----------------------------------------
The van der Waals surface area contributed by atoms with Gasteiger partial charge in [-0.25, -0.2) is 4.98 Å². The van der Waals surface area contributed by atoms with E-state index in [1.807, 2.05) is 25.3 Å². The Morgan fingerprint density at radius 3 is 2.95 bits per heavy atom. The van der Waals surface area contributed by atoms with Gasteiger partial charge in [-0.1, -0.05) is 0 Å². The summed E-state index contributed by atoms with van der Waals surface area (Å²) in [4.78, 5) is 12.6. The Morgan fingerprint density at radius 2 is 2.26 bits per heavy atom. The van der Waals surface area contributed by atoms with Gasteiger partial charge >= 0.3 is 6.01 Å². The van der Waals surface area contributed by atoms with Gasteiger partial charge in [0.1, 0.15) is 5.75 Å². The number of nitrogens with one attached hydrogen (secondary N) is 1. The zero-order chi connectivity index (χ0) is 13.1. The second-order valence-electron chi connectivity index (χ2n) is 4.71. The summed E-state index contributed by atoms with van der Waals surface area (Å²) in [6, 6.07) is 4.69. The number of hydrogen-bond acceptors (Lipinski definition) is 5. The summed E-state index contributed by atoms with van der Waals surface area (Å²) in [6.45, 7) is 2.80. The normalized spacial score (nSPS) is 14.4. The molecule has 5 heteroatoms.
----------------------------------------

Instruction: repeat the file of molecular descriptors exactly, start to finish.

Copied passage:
The van der Waals surface area contributed by atoms with Gasteiger partial charge in [-0.25, -0.2) is 4.98 Å². The van der Waals surface area contributed by atoms with E-state index in [1.807, 2.05) is 25.3 Å². The Morgan fingerprint density at radius 3 is 2.95 bits per heavy atom. The van der Waals surface area contributed by atoms with Gasteiger partial charge in [-0.1, -0.05) is 0 Å². The summed E-state index contributed by atoms with van der Waals surface area (Å²) in [4.78, 5) is 12.6. The Morgan fingerprint density at radius 2 is 2.26 bits per heavy atom. The van der Waals surface area contributed by atoms with Gasteiger partial charge >= 0.3 is 6.01 Å². The van der Waals surface area contributed by atoms with Gasteiger partial charge in [0.1, 0.15) is 5.75 Å². The number of nitrogens with one attached hydrogen (secondary N) is 1. The zero-order chi connectivity index (χ0) is 13.1. The second-order valence-electron chi connectivity index (χ2n) is 4.71. The summed E-state index contributed by atoms with van der Waals surface area (Å²) in [6, 6.07) is 4.69. The number of hydrogen-bond acceptors (Lipinski definition) is 5. The summed E-state index contributed by atoms with van der Waals surface area (Å²) in [6.45, 7) is 2.80. The normalized spacial score (nSPS) is 14.4. The molecule has 5 heteroatoms.